Fort San Lorenzo, Panama

CyArk

One of the oldest colonial fortresses in the Americas

Expedition Overview
The data of Fort San Lorenzo was collected in March 2013 by Mr. Daryl Johnson, Founder of Summit Engineering and Design in Ferndale, Washington. The data was donated to CyArk who archived the data and provided a copy to the site.
Introducing Fort San Lorenzo
Located on the west bank of the modern Panama Canal, Fort San Lorenzo is an outstanding example of Spanish Colonial military architecture. Construction of the structure was started in 1595 upon the orders of King Philip the Second of Spain to protect the mouth of the Chagres River, a strategic waterway connecting the Atlantic and Pacific oceans. Control of the waterway provided access to the riches of the South American colonies along the Pacific Ocean and the site was considered to be one of the “keys” to the Americas. Due to its strategic location the fort was under constant attack by pirates and other conquering forces and as a result, the fort had to be rebuilt three times between the 17th and 18th centuries.
A Key to America
The site was partially destroyed by the British admiral Edward Vernon in 1740 and was most recently rebuilt in 1768 with additional fortifications added in 1779. The site is surrounded by large earthwork battlements and a moat. The site features a large cistern used for freshwater in times of siege, a series of underground tunnels and rooms used to hold prisoners and several cannons which have been left in place.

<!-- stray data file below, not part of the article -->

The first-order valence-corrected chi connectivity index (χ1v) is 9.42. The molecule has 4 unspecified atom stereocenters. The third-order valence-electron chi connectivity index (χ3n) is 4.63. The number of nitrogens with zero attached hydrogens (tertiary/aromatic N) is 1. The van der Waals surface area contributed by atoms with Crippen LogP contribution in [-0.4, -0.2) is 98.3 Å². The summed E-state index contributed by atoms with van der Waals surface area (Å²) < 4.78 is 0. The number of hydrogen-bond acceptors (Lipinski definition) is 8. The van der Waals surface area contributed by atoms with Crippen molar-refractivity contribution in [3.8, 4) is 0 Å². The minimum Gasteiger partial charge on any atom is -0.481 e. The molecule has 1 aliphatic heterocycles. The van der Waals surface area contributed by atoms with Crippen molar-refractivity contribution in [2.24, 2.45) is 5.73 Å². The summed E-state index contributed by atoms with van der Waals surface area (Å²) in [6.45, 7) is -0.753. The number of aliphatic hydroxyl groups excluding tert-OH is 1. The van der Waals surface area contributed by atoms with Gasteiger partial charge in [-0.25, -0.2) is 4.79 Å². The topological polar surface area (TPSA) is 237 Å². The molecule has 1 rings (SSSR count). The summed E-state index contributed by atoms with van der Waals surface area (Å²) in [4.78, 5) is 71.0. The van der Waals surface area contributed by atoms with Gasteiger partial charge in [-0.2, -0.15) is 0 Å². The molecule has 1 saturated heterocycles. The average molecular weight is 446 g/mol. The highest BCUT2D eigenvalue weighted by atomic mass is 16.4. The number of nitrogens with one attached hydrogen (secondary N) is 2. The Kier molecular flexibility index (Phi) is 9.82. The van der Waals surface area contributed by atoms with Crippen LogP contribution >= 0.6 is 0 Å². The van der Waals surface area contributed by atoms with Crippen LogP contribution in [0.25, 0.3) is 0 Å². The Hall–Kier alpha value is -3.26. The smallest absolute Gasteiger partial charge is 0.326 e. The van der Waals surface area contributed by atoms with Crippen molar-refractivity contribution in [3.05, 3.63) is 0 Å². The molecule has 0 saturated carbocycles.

The data collected at Fort San Lorenzo provided an accurate point in time record of the condition of the site and was archived by CyArk.

Summary of Data Captured

This project resulted in the following data which is now freely available for non-commercial use.

Areas with LiDAR documentation are indicated in grey.

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Credits: Story

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This project was made possible through the following partners:


Summit Engineering and Design

Instituto Nacional de Cultura Panama

Credits: All media
The story featured may in some cases have been created by an independent third party and may not always represent the views of the institutions, listed below, who have supplied the content.
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